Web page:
Learning notes from Basel – 3

Sublime. That is the word that Ruskin applied to the Alps. On the last day of our project visit, we hit the students with the full works: Swiss trains, post buses, cable cars, lake paddle steamers and a hike through the mountains at around 6000 feet above Luzern, with a traditional Swiss camp fire half-way round.

It is true – the sublime really does cut through. The  over-indulged London-suburban Attitude dissolved as we headed deeper into the mountains, to be replaced by distinctly-uncool but heartfelt words like ‘amazing’ and ‘beautiful’. They were stunned by the views as the cable-car rose up the mountainside, loved their Heidi-walk through the pastures with cowbells clanging all around and amazingly enough even noticed the deep purity of the air.

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Most of them, from safe home counties homes, had never made a bonfire in the wild before, nor sharpened sticks with Swiss army knives to cook and eat sausages. Don’t tell the H&S people, but the Swiss see all this as part of any kid’s normal education, and they do it all the time. As I’ve mentioned before, Geography lessons in the U.K. have a tick-box for ‘Awe and Wonder’ – but I don’t think they really leave enough space for this…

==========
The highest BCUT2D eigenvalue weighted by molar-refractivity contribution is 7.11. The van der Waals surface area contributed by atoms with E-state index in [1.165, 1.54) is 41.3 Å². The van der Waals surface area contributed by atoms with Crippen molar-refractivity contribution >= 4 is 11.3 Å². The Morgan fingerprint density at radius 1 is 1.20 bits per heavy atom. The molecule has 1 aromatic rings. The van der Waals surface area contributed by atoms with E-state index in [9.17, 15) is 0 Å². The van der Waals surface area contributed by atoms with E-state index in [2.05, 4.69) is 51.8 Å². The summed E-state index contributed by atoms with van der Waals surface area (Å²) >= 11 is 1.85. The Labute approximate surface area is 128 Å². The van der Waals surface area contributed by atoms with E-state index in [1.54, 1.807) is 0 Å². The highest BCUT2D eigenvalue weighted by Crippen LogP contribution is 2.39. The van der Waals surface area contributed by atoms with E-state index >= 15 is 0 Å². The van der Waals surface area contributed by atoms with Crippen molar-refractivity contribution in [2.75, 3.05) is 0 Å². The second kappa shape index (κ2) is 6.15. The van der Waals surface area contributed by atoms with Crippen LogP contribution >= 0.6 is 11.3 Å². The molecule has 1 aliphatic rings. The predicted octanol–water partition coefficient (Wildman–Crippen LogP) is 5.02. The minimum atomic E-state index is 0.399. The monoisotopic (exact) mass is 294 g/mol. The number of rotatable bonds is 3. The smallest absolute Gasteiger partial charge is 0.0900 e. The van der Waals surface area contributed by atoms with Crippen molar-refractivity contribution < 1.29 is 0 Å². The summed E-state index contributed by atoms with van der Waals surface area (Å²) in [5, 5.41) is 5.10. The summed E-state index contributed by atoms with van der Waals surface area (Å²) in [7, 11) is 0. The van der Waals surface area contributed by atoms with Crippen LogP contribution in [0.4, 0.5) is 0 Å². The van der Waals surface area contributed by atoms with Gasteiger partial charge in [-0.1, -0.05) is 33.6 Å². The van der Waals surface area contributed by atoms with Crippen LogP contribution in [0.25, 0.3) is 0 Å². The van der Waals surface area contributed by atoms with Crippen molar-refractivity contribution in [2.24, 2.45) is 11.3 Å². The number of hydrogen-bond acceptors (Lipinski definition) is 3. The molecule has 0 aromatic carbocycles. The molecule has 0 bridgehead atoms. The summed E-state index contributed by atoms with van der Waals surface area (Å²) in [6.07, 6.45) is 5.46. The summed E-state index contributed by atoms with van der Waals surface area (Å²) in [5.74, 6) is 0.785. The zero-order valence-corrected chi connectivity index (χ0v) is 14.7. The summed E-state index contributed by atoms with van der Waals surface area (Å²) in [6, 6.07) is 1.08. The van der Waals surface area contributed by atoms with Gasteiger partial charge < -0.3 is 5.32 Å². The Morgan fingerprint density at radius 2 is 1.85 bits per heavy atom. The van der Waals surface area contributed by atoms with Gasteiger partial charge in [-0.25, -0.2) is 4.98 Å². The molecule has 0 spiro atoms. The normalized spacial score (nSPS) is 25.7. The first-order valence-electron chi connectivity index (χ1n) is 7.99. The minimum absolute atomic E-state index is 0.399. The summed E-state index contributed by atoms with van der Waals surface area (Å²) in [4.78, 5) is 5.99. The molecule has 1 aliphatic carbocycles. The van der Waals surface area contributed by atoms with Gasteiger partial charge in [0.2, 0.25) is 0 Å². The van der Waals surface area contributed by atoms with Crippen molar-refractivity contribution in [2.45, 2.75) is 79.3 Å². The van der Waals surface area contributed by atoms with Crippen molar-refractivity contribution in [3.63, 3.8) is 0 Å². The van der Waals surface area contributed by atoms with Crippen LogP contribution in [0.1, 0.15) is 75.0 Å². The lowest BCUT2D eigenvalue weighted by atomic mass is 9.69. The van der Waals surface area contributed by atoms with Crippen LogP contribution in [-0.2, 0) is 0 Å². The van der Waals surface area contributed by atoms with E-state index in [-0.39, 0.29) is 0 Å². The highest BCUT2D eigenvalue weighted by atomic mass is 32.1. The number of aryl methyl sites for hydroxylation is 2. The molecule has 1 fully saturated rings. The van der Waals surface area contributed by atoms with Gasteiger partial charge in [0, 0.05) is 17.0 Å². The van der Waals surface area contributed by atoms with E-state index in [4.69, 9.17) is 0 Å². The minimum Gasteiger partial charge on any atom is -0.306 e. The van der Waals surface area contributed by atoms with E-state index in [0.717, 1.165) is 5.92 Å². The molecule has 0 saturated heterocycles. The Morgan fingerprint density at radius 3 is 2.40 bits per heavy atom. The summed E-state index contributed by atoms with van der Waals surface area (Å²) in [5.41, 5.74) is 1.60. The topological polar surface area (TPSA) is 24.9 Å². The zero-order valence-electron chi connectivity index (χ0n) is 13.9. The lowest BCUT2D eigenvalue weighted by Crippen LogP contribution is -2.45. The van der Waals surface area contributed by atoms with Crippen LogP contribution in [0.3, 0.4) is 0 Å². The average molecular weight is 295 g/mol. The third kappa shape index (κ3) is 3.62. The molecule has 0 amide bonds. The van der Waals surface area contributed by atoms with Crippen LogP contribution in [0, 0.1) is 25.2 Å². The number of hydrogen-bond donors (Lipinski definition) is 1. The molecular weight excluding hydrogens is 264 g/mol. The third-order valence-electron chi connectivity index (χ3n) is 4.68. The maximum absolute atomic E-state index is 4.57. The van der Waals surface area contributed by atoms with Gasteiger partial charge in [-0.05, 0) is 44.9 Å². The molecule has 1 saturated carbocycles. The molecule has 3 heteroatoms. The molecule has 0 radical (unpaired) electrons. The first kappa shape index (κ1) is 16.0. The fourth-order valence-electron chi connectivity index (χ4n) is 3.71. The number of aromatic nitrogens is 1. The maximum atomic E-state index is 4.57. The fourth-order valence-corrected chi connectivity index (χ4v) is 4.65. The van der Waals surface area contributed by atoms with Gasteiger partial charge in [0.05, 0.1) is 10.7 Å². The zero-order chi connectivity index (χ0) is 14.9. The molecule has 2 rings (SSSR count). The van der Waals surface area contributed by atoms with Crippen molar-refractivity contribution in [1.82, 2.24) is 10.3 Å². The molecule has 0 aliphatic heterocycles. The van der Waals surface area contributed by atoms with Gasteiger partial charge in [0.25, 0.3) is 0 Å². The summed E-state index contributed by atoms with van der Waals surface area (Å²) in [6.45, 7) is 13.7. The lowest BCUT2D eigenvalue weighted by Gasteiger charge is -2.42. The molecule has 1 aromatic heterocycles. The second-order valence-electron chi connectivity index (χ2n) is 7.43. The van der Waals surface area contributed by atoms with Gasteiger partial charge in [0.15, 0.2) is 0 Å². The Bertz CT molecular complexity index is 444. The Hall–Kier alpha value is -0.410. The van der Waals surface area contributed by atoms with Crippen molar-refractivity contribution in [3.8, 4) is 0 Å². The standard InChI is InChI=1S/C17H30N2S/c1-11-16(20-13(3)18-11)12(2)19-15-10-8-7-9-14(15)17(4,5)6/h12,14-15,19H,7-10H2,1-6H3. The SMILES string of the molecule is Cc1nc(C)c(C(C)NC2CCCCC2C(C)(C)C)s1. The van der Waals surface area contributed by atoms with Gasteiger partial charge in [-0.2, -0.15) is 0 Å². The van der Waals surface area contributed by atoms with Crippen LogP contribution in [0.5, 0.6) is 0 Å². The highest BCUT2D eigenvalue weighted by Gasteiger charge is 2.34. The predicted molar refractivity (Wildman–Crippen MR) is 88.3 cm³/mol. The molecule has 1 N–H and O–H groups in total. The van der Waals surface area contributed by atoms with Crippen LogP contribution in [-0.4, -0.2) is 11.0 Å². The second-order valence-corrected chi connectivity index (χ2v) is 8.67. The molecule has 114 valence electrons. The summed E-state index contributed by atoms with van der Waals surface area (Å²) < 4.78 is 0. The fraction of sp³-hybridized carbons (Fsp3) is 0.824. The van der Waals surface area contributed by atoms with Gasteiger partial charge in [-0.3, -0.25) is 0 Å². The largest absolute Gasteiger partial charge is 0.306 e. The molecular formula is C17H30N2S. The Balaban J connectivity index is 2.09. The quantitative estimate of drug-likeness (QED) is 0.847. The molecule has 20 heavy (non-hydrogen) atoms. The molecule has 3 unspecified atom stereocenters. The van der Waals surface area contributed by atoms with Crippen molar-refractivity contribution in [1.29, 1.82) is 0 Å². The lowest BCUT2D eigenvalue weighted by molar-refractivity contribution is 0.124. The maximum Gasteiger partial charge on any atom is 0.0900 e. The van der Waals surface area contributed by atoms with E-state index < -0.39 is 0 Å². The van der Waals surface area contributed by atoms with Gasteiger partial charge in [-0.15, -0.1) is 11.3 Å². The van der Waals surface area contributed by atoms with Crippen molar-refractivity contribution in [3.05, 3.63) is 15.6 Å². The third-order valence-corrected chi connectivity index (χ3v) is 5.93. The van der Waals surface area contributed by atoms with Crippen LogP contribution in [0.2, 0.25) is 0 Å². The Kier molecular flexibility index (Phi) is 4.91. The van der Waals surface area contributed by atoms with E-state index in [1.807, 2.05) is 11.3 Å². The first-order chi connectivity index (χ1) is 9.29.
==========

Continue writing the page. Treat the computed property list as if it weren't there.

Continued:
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I won’t belly-ache on about learning again; that day is simply just about the best of my teaching year, and this time, the impact on the students was more visible than ever.  I get a huge kick out of just watching my pupils discovering for themselves all that I find stupendous about that part of Europe. I don’t need to teach: the experience does that all on its own. And the government interference in education that easily prevents things like this can go hang.

We’re back home now, dropped back into suburban British homes, but I know the experience will stay with them, notwithstanding the five hours’ flight delay due a broken-down aircraft. We virtually had to prise the Swiss and English apart at the airport this morning.

As one of the students said to me a day or two ago, “Why do we have so many stupid rules in England? It stops us doing great stuff.”

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